Guitar Scales and guitar
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[ Chord Formula's ]
illustrations to follow will outline guitar scales and chords that
are directly related to each other. By no means is this a complete
list of chords for each scale, but the basic chords. The purpose of
this lesson is to get an idea for the chords that can be played for
each of the scales listed.
Each scale below
is an A type of scale either major, minor, diminished or augmented.
You will need to play each scale and learn the different sounds each
create. Once you learn the scales, you play each chord and see how
they relate to the scale outlined.
The Dorian mode
is a also called the minor 7 scale. Notice the chords that work well
with this mode. Strum the Am chord and then play the A Dorian mode
in the suggested position in tab below. Repeat this process with
each of the scales illustrated.
Once you learn
each scale/mode, move them to other keys. To do this, you would use
the same fingering patterns, but move to a different position. For
example, the A Dorian mode starts at the 5th fret; by moving this
same fingering pattern to the 7th fret, you would have the B Dorian
mode. The chords would then be Bm Bm7 Bm6 Bm9. This works for all
the scales and chords.
4th String Root Guitar Chords
The Chords illustrated below are chords
that are formed by the note on the 4th string. Although the Low E
string and the A string have an (X) which means don't play, you can
play the open A string for the A chords illustrated. Look at the 1st
illustration below. It shows the chord formed at the 5th fret.
Notice the A note at the 7th fret (4th string or the D string). This
illustration shows how to play the A chord. But by moving this chord
either up or down the fretboard, you can play other chords.
The image to the left shows
you how to play the A chord by starting on the 4th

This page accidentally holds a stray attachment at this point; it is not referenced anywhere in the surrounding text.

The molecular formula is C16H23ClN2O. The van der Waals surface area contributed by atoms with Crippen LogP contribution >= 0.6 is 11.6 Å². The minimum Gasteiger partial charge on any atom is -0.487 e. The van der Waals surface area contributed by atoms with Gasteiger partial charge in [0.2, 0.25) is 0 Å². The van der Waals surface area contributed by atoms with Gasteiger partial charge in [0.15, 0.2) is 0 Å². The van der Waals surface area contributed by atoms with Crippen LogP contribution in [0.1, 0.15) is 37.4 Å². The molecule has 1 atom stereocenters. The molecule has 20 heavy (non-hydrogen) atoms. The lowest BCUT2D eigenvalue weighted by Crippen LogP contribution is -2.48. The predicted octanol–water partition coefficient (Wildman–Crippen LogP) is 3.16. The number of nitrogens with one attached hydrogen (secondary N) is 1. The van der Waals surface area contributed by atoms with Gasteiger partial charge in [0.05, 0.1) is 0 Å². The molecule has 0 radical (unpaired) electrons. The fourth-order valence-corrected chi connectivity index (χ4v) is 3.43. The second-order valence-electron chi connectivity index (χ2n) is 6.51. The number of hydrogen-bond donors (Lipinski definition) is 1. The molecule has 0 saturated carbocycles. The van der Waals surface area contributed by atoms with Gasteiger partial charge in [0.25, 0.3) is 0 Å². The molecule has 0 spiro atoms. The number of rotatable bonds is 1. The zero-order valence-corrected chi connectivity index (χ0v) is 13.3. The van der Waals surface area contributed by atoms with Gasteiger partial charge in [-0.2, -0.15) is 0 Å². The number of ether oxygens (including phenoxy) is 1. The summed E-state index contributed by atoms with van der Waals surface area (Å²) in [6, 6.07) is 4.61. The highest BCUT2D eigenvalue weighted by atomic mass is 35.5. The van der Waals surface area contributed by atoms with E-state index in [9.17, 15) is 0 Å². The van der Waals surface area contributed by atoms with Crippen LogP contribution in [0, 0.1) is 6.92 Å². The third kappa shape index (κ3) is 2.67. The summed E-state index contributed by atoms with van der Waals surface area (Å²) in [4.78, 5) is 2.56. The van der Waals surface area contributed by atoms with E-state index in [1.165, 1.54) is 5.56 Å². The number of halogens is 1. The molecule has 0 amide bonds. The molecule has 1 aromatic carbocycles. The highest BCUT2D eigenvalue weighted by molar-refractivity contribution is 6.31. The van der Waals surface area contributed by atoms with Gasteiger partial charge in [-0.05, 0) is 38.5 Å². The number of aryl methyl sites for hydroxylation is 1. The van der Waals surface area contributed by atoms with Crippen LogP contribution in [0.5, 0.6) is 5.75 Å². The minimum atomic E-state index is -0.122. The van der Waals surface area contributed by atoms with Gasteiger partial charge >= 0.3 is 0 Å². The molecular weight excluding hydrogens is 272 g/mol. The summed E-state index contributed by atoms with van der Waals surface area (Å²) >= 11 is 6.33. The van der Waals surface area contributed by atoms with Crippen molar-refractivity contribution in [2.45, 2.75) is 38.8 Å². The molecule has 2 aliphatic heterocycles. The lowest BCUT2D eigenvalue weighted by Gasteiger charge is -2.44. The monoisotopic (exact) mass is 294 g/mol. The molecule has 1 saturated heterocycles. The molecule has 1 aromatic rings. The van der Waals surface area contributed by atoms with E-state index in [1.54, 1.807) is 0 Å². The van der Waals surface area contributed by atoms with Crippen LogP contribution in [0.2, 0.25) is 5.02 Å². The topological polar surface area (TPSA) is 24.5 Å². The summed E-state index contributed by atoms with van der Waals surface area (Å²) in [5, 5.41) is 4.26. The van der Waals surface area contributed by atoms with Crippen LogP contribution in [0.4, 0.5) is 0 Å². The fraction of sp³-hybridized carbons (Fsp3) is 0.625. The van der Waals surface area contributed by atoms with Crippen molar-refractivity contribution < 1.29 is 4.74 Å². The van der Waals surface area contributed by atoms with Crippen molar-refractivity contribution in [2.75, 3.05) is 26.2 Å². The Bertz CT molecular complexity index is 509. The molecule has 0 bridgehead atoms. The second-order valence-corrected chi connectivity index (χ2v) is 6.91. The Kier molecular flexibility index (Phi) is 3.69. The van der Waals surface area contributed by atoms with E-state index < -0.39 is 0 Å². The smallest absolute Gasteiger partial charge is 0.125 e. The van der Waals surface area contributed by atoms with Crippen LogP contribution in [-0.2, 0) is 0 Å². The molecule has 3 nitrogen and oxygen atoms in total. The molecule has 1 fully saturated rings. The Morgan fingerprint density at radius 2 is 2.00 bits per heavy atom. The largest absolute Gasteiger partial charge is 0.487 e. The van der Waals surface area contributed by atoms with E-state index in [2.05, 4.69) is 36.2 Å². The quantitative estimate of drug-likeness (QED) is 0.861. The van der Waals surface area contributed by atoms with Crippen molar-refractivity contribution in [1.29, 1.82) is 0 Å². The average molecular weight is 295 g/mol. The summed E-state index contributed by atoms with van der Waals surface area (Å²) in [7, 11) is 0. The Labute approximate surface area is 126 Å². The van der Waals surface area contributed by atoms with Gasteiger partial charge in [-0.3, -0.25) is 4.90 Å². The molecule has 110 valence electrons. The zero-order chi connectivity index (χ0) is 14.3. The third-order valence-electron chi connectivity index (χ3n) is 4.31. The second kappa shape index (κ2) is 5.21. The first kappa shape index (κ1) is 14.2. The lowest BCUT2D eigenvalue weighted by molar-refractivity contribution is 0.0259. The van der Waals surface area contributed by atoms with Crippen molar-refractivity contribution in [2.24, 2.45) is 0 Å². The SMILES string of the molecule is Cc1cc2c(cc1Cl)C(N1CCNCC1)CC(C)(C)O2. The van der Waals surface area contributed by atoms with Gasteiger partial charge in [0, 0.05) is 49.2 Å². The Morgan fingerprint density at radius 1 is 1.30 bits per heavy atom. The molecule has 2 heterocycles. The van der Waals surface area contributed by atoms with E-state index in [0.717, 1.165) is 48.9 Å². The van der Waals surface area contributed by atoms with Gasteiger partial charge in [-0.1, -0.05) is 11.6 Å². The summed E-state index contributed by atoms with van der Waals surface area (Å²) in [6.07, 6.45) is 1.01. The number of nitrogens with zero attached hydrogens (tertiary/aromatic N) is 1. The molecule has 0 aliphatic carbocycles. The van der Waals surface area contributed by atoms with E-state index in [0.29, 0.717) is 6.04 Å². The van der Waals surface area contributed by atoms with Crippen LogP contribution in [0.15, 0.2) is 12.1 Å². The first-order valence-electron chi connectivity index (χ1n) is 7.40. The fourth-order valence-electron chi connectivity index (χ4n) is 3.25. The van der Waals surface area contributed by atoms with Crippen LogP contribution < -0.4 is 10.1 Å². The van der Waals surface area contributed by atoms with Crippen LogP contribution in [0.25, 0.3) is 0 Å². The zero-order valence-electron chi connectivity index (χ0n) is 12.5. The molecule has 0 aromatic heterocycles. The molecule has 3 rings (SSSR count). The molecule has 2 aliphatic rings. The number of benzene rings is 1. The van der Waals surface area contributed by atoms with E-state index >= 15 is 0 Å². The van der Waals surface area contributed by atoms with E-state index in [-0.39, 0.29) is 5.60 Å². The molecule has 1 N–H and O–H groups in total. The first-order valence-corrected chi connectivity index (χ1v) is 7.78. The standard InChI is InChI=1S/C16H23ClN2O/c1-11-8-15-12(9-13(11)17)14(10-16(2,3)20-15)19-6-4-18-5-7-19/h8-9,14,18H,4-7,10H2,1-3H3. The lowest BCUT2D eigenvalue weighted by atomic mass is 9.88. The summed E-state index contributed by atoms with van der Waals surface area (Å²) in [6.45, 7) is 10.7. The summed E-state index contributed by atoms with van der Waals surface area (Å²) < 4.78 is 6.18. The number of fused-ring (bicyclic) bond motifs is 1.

string. Notice the A note in yellow to the left. This is
the root for the A chord. The notes of the A chord are,
A, C# and E. You can move this fingering pattern to play
other chords and use the same fingering pattern. If you
moved this fingering pattern two frets higher, you could
play the B major chord at the 7th fret, look at the next
Look to the left, notice the
fingering pattern is now at the 7th fret. This would be
the B major chord. Notice the root note on the D string
is now on the B note 9th fret. It's now the B major
Look to the left, notice the
fingering pattern is now at the 8th fret. This would be
the C major chord. Notice the root note on the D string
is now on the C note 10th fret. You can move all the
fingering patterns below to play all the chords.
All the chords illustrated below show how
to play only A chords. A major, A minor, A dim and so on. But you
can move these chords around to play in other keys. By moving
the finger patterns below down two frets you would be playing all G
type chords. Move everything two frets higher and you would be
playing the B type of chords. The root of each chord is found on the
4th string, this would be the D string.
Notice that all the notes on the D string
below are A notes. It is recommended that you learn how to play all
these chords using a different root note. Move the root note up and
down the fretboard and figure out the other chords as you move. You
can use the
guitar fret board illustrations
to come up with your own chords.
This should keep you busy for a while.
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Lead Guitar Made Easy, A Visual Learning Experience
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